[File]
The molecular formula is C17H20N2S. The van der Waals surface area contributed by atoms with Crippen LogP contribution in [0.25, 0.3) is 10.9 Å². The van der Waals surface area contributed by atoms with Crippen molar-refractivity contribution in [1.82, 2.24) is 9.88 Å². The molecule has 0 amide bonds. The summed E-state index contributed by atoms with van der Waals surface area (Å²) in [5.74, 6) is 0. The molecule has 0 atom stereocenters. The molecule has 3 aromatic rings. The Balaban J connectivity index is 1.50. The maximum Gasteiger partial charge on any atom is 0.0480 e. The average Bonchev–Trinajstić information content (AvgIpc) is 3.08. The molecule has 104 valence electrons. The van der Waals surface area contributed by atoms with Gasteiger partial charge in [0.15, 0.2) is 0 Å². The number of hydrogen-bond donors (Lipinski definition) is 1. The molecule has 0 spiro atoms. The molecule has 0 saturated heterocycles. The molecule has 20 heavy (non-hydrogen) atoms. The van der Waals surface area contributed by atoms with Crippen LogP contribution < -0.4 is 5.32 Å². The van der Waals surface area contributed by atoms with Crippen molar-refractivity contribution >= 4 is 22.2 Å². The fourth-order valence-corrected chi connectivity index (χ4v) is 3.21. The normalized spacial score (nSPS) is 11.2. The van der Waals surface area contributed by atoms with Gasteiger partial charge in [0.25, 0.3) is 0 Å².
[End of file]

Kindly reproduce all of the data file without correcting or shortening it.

The molecular formula is C17H20N2S. The van der Waals surface area contributed by atoms with Crippen LogP contribution in [0.25, 0.3) is 10.9 Å². The van der Waals surface area contributed by atoms with Crippen molar-refractivity contribution in [1.82, 2.24) is 9.88 Å². The molecule has 0 amide bonds. The summed E-state index contributed by atoms with van der Waals surface area (Å²) in [5.74, 6) is 0. The molecule has 0 atom stereocenters. The molecule has 3 aromatic rings. The Balaban J connectivity index is 1.50. The maximum Gasteiger partial charge on any atom is 0.0480 e. The average Bonchev–Trinajstić information content (AvgIpc) is 3.08. The molecule has 104 valence electrons. The van der Waals surface area contributed by atoms with Gasteiger partial charge in [0.15, 0.2) is 0 Å². The number of hydrogen-bond donors (Lipinski definition) is 1. The molecule has 0 spiro atoms. The molecule has 0 saturated heterocycles. The molecule has 20 heavy (non-hydrogen) atoms. The van der Waals surface area contributed by atoms with Crippen LogP contribution < -0.4 is 5.32 Å². The van der Waals surface area contributed by atoms with Crippen molar-refractivity contribution >= 4 is 22.2 Å². The fourth-order valence-corrected chi connectivity index (χ4v) is 3.21. The normalized spacial score (nSPS) is 11.2. The van der Waals surface area contributed by atoms with Gasteiger partial charge in [0.25, 0.3) is 0 Å².